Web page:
Monday, July 09, 2007

The Coolest City in Michigan

My campaign run for Mayor this Fall is just a logical next step in the twenty years that I have lived in this cool little city. Many of the suburbs that surround Detroit look pretty much the same. Homes in subdivisions built in the last century, streets laid out in grids that do not encourage walking or bike riding, and struggling downtowns, if there is a downtown at all, are repeated in mind-numbing repetition. Ferndale is helping change all that.

Twenty years ago, Ferndale was at a crossroads. The storefronts downtown were mostly empty. Wig shops and nail salons were about all there was. Shoppers had flocked to the malls, built further and further out in the exurbs. Residents were fearful of crime and blight. An adult theatre and a massage parlor were sitting on Woodward in the middle of the town.

That has all changed. And that change came steadily and methodically. No single person can take all of the credit. The Ferndale Police Department kept the city safe. Mayor Goedert opened up city government to progressive ideas, and increased parking, including on-street parking downtown. Little bars and clubs opened up. Mayor Porter led efforts to repair our infrastructure.

The gay community had a huge role to play as well. Without a gay neighborhood or community center to call home, the Detroit GLBT community found itself in a diaspora. Palmer Park was abandoned in Detroit due to horrendous and violent crime. Birmingham was too expensive for many, and Royal Oak looked to become the "Boystown" or "Castro" of Detroit. But that city was not overly welcoming, and Ferndale had unique and affordable housing, and a downtown that showed great potential.

The rest is history. Young couples, singles, and gays moved to the city. Everyone began improving their homes and planting amazing gardens. Trendy stores and eclectic businesses began moving in. The Pub Crawl, the Art Fair, the Pride Festival and the annual Blues Festival
brought tens of thousands of visitors to Ferndale and they liked what they saw.

We agitated for mass transit, and we voted to oppose the Iraq War. We passed decriminalization of medical marijuana, elected the first openly gay councilman and the first openly gay county commissioner. We enacted a human rights ordinance. Now we are becoming known as a "Green" city.

My plans for the city? More of the same. Walkability, green policies, safe streets, diversity and friendly city services. High property values, no new taxes, more trees, and a fun and vibrant downtown. That is what Ferndale's future holds. That is what I want to do as mayor.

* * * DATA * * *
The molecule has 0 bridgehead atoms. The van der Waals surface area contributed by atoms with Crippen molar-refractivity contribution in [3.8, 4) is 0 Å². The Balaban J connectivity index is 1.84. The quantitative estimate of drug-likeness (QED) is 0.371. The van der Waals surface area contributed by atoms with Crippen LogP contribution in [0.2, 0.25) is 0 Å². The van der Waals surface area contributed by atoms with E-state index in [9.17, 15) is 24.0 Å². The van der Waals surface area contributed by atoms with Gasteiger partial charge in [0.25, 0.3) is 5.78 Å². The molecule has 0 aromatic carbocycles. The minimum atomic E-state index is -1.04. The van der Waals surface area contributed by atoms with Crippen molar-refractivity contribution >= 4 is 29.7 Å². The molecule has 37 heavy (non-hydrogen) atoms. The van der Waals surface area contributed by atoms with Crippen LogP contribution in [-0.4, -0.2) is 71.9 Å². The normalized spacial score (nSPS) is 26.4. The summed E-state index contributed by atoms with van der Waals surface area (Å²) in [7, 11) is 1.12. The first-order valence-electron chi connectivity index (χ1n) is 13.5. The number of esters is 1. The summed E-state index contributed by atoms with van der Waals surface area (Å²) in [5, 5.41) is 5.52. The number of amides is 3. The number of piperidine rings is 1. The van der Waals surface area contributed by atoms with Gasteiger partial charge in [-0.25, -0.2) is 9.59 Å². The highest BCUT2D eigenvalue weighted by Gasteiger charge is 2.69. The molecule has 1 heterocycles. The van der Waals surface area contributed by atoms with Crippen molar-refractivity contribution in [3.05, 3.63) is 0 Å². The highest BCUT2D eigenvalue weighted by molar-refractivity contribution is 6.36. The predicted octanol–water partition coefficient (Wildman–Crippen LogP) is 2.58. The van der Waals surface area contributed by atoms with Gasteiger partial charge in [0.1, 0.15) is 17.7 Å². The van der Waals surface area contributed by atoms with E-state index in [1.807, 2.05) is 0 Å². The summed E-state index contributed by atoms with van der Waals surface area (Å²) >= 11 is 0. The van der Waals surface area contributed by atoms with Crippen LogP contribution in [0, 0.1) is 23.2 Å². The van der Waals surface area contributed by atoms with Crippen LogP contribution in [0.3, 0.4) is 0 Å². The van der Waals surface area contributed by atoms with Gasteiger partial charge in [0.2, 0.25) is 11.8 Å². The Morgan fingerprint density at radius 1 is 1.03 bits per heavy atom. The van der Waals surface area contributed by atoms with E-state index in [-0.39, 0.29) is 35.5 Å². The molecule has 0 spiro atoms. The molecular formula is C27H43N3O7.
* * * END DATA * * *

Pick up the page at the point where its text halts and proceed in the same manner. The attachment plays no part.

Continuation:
At 8:39 AM, Blogger Brian said...

With over 1/2 of all Ferndale households being families, there is no mention of how you would encourage family life or the school system.

What type of mass transit would be encouraged? I would think this would be driven by the state legislature.

While it is important to recongize the rights of the GLBT community, Ferndale does a fine job of that as it is. The focus on this seems to take away from any real problems, like the empty storefronts on Woodward (though they are few) and the fact that our tax rate is as high as some of the upper-income neighborhoods in the suburbs!

At 1:49 PM, Blogger longwalker said...

No one will move here but gays, and a few transient groups who tend not to stay. The area will end up with horrendous crime just as Palmer Park did. I hope being an easier community to police that we can avoid such a fate. Trying to put police and fire under the control of the city manager bodes poorly for the future of our law enforcement. You are not family friendly and families are what makes a community. More houses will not sell and renters will not maintain their properties. Our only hope is for higher gas prices, forcing people to move in closer to their places of employment. Wiht all due respect you are only thinking of your own narcissitic desires!

At 8:24 PM, Blogger phlalanx said...

as a republican i think craig will make a good mayor, he has experience, a political education and seems to be an all around nice guy, it's not like he just fell off the turnip wagon. he's instituted a lot of idea's, some i have not agreed with, but all in all he's done what he felt is best for the city.

At 3:13 PM, Blogger Craig Covey said...

Promoting a vibrant city, encouraging green policies, and supporting public safety and opposing tax increases would all benefit families. The school system is managed by the elected Board of Education.

The evidence is that young families ARE moving in at substantial rates. As are lots of young couples who will be starting families.


Post a Comment

<< Home